The mutualistic relationships between certain ant and aphid species are well known, the primary benefits being protection for the aphids and carbohydrate-rich honeydew for the ants. Questions remain, however, as to the exact semiochemical factors that establish and maintain such relationships. In this study we used a series of treatments and associated controls placed at the end of a two-way olfactometer to determine the degree of attractiveness of a complete plant-aphid-honeydew system as well as individual components of that system. Both the olfactometer branch selected by the black garden ant (Lasius niger), and the linear speed with which ants moved through the device, were measured. Study results showed that ants were attracted not just to the complete plant system and the honeydew itself, but also to the microbial flora in the absence of plant or honeydew, and specifically to a bacterium from the black bean aphid (Aphis fabae) honeydew, Staphylococcus xylosus. This bacterium produces a blend of semiochemicals that attract the ant scouts. This information suggests the presence of a naturally-occurring, reliable biotic cue for detection of potential aphid partners. This would have to be confirmed in natural conditions by further field experiments. Rather than being opportunistic species that coincidentally colonize a sugar-rich environment, microorganisms living in aphid honeydew may be able to alter emissions of volatile organic compounds (VOCs), thus significantly mediating partner attraction. A bacterial involvement in this mutualistic relationship could alter the manner in which these and similar relationships are viewed and evaluated. Future studies into mutualism stability and function among macroscopic partners will likely need to transition from a two-partner perspective to a multiple-partner perspective, and consider the microbial component, with the potential for one or more taxa making significant contributions to the relationship [less ▲]

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See detailManufacturing of Kivuguto milk and stability in storage under refrigeration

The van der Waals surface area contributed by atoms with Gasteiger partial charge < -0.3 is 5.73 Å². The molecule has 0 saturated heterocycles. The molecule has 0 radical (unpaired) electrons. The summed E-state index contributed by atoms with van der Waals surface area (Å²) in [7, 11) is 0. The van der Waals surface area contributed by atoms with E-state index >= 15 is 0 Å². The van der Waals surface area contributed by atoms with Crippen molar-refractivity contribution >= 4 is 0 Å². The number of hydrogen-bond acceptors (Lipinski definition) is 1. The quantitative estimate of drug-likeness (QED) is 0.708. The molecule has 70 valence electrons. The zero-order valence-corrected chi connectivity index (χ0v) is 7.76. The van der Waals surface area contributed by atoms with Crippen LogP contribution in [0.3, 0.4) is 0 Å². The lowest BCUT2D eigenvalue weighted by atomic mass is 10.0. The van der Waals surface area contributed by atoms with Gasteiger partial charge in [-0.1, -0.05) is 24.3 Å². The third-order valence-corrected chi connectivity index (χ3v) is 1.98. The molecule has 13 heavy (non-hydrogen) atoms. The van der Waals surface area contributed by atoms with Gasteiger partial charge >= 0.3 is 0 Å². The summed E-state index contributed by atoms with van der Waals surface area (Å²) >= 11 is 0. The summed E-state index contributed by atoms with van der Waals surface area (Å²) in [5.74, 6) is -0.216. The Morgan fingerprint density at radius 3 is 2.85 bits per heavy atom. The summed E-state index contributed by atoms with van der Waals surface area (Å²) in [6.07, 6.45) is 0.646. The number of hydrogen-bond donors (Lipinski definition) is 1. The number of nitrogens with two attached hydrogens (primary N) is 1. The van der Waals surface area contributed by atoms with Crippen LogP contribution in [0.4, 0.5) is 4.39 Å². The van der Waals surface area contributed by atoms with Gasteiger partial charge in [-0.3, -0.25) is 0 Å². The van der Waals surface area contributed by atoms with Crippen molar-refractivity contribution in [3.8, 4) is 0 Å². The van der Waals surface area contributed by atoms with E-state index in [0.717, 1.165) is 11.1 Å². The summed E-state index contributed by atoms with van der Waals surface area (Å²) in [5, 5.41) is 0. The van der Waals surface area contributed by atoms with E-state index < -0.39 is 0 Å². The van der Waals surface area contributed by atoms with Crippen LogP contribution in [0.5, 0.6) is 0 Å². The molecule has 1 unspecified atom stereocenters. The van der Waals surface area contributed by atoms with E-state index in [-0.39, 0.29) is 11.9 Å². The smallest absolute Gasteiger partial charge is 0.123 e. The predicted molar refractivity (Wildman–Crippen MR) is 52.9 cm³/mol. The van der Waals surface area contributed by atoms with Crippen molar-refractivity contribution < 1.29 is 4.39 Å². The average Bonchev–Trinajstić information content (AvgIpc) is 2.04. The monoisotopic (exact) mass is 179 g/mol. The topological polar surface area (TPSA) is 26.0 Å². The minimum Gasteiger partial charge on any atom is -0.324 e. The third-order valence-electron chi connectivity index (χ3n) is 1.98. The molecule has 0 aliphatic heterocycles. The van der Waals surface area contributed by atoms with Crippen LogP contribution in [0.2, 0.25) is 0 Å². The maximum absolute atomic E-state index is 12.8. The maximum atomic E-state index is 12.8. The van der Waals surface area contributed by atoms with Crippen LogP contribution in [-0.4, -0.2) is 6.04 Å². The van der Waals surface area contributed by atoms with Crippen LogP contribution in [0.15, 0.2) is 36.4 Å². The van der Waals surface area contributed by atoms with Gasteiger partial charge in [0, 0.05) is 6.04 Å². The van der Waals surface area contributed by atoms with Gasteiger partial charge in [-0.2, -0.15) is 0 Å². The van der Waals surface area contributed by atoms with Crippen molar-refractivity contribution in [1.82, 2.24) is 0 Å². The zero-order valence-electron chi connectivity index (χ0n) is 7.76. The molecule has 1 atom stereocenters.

Karenzi, Eugène; Fauconnier, Marie-Laure ULg; Destain, Jacqueline ULg et al

in European Scientific Journal (2015), 11(3), 1-16

The kivugutomilk was processed in a 20 liters bioreactor with three bacteria previously selected in kivuguto traditional milk. The work aimed to study the association of three bacteria previously selected ... [more ▼]

The kivugutomilk was processed in a 20 liters bioreactor with three bacteria previously selected in kivuguto traditional milk. The work aimed to study the association of three bacteria previously selected in traditional kivuguto in order to reproduce it in a controlled fermentation, and thereafter to understand its stability during storage under refrigeration. Postacidification, viability, proteolysis, flavor compounds as well as rheological characteristics were monitored for 36 days. The ph decreases from 4.54 to 4.45 and the titratable acidity grew from 73°d to 79°d. The final biomass after storage was 0.60 108 cfu.g-1 which is far higher than the recommended 106 cells.g-1before consumption. The proteolysis was at a range of 3.0 to 7.0 mg.l-1of lysine equivalent, which is too low so that it can’t produce bitter peptides. The evolution of flavor compounds in storage showed that no change found with 3-methylbutan-1-ol, acetic acid and furan-2(5h)-one, whilst pentan-1-ol and furanmethan-2-ol increased slightly upon 24 days’ storage. The complex viscosity decreased from 4 - 5.3 pas before storage to 2.9 - 4.0 pas corresponding respectively to the ratio g''/g' of about 0.3-0.4 with a very low variation. These data allowed the production and the good preservation of kivuguto milk at 4°c on 36 days. [less ▲]

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See detailComparative study of the methane production based on the chemical composition of Mangifera Indica and Manihot Utilissima leaves
Mambanzulua Ngoma, Philippe; Hiligsmann, Serge ULg; Sumbu Zola, Eric et al

in SpringerPlus (2015), 4(75), 1-8

Leaves of Mangifera Indica (MI, mango leaves) and Manihot Utilissima (MU, cassava leaves) are available in tropical regions and are the most accessible vegetal wastes of Kinshasa, capital of Democratic ... [more ▼]